PROVIDENCE — Governor Dan McKee has not yet said he will commit to recommendations by the U.S. Centers for Disease Control and Prevention for some parts of the country to “mask up” again indoors.
Over the last week, there have been more than an average of 65 cases per 100,000 people in Rhode Island, with a test positive rate inching over 2 percent. Rhode Island is now considered to have “substantial transmission” of the coronavirus, according to CDC standards.
Here’s a closer look at the situation in the Ocean State.
1. The Delta variant isn’t as prevalent as B.1.1.7 was in Rhode Island— yet
While the Delta variant is largely becoming the “predominant variant” of the nation, it has not yet been identified as much in Rhode Island. Using genomic surveillance testing, the state has identified a small proportion of infected people who have contracted the delta variant (also known as the B.1.617.2 variant), instead of the B.1.1.7 variant, which has largely been the predominant strain.
In total, just 42 new COVID-19 cases in Rhode Island have been identified as the Delta variant, according to data from the state health department.
But the variant is also causing the CDC to reverse course on mask mandates. On Monday, the CDC recommended that people in areas of high transmission start wearing a mask again. Dr. Megan Ranney, professor of emergency medicine at Brown University, commented on the CDC’s guidance.
“Masks work. Full stop. They prevent me from spreading SARS-CoV-2 to you, and prevent you from spreading disease to me,” tweeted Ranney, who is also the director of Brown and Lifespan’s Center for Digital Health. “The biology has changed. [The] Delta variant is bad. It spreads more easily and more quickly.”
2. But there are ‘breakthrough’ cases
Since January 2021, there have been 1,121 “breakthrough” cases in Rhode Island among those people previously vaccinated. And 98 of those cases translated to hospitalizations, according to data by the state health department.
Dr. Ashish Jha, dean of Brown’s School of Public Health, recently penned an op-ed in The Boston Globe, where he addressed breakthrough cases due to the Delta variant.
“First, let’s get the science clear. If you are fully vaccinated and encounter the Delta variant, you are about 90 percent less likely to be infected than if you had not been vaccinated,” wrote Jha. “And if you do get infected, you are extremely unlikely to get very sick. These facts underlie the CDC’s guidance that vaccinated people don’t need to wear masks indoors.”
“But here’s another way to see it: 90 percent is not 100 percent. And if a vaccinated person encounters the virus repeatedly or in high enough concentrations, the chances of a breakthrough infection gets more substantial.”
3. Cases are rising among all age groups
Since the beginning of June, COVID-19 cases are rising in Rhode Island. While most elderly Rhode Islanders were among the first group to get vaccinated, data shows that fewer people 60 and older are contracting COVID-19 compared to those 19 and older.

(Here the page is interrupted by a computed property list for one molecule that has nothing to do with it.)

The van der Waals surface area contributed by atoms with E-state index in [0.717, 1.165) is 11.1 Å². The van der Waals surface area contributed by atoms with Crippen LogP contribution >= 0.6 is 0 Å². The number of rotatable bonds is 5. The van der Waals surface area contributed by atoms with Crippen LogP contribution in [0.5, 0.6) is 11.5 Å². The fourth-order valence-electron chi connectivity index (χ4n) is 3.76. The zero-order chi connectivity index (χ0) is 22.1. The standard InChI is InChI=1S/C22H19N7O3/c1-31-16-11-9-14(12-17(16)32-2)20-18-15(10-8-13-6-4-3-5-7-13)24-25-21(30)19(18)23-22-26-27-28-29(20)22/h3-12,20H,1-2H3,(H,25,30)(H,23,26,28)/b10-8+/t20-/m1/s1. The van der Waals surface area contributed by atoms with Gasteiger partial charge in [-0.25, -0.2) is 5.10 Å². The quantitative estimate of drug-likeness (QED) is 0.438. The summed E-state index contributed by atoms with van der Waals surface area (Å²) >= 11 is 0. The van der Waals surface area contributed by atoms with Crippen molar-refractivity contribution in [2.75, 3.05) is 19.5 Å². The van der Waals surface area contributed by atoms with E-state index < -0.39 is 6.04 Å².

While many children under the age of 12 are not yet eligible to receive a vaccine, they are testing positive for COVID-19 more often. Rhode Islanders between 30 and 39 years old are also seeing an increase in cases, from 31 cases the week of June 6 to 68 cases the week of July 10.
4. Here’s how vaccination rates in the state’s hardest-hit cities compare
In the beginning of the pandemic, Providence, Central Falls, and Pawtucket were the hardest-hit areas of the state. The state partnered with these municipalities and made younger residents in some areas eligible for the vaccine while other Rhode Islanders had to wait until mid-April. In parts of Central Falls, health care workers went directly into some people’s homes to administer the shot.
As of July, more than 63 percent of Central Falls’ population has been at least partially vaccinated against COVID-19 while nearly 55 percent are fully vaccinated. In Pawtucket, more than 56 percent of the population has received at least one shot, and more than 51 percent have been fully vaccinated. In Providence, where certain ZIP codes were hit harder than others, more than 57 percent of the population has been at least partially vaccinated and just over 51 percent have been fully vaccinated.
In the case of Central Falls and Pawtucket, nearly 100 percent of residents over the age of 65 have been vaccinated. In Providence, about 84 percent of people age 65 and older have been vaccinated.
5. Rhode Island still to reach more people of color
Despite Rhode Island’s overall vaccination rate being rather high, more than half of the state’s Black and Latino populations are not fully vaccinated. More than 61 percent of all Rhode Islanders have been fully vaccinated against COVID-19, according to data from the state health department. Among those adults 18 and older, nearly 72 percent have been fully vaccinated and nearly 79 percent have received at least one dose.
However, the state has fully vaccinated just 43 percent of its Black population and 46 percent of its Hispanic or Latino population.